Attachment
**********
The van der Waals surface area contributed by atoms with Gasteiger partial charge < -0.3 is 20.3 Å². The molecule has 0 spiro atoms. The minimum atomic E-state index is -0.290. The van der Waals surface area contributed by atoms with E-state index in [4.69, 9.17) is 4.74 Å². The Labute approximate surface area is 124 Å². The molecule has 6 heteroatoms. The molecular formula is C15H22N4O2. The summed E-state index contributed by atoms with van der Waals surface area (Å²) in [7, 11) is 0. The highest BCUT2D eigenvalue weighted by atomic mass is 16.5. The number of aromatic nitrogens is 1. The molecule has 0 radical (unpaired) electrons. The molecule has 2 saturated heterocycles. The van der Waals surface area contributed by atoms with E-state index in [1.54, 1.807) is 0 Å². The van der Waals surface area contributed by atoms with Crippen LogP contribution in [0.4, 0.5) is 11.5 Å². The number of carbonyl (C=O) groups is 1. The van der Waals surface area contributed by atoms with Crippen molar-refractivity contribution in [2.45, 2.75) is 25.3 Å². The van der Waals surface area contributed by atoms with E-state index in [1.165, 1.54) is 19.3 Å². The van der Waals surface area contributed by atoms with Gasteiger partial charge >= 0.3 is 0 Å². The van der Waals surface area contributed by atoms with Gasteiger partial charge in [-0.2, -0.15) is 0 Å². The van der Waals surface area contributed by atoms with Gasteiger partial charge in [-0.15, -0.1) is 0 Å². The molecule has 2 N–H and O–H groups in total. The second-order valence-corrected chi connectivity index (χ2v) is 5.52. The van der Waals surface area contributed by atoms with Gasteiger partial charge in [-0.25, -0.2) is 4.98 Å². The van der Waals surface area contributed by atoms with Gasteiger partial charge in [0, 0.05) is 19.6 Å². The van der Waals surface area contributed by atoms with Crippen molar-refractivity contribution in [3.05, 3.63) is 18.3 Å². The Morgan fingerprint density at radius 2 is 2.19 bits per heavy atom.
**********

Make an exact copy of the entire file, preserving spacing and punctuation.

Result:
The van der Waals surface area contributed by atoms with Gasteiger partial charge < -0.3 is 20.3 Å². The molecule has 0 spiro atoms. The minimum atomic E-state index is -0.290. The van der Waals surface area contributed by atoms with E-state index in [4.69, 9.17) is 4.74 Å². The Labute approximate surface area is 124 Å². The molecule has 6 heteroatoms. The molecular formula is C15H22N4O2. The summed E-state index contributed by atoms with van der Waals surface area (Å²) in [7, 11) is 0. The highest BCUT2D eigenvalue weighted by atomic mass is 16.5. The number of aromatic nitrogens is 1. The molecule has 0 radical (unpaired) electrons. The molecule has 2 saturated heterocycles. The van der Waals surface area contributed by atoms with E-state index in [1.54, 1.807) is 0 Å². The van der Waals surface area contributed by atoms with Crippen LogP contribution in [0.4, 0.5) is 11.5 Å². The number of carbonyl (C=O) groups is 1. The van der Waals surface area contributed by atoms with Crippen molar-refractivity contribution in [2.45, 2.75) is 25.3 Å². The van der Waals surface area contributed by atoms with E-state index in [1.165, 1.54) is 19.3 Å². The van der Waals surface area contributed by atoms with Gasteiger partial charge >= 0.3 is 0 Å². The van der Waals surface area contributed by atoms with Gasteiger partial charge in [-0.2, -0.15) is 0 Å². The van der Waals surface area contributed by atoms with Gasteiger partial charge in [-0.15, -0.1) is 0 Å². The molecule has 2 N–H and O–H groups in total. The second-order valence-corrected chi connectivity index (χ2v) is 5.52. The van der Waals surface area contributed by atoms with Gasteiger partial charge in [-0.25, -0.2) is 4.98 Å². The van der Waals surface area contributed by atoms with Gasteiger partial charge in [0, 0.05) is 19.6 Å². The van der Waals surface area contributed by atoms with Crippen molar-refractivity contribution in [3.05, 3.63) is 18.3 Å². The Morgan fingerprint density at radius 2 is 2.19 bits per heavy atom.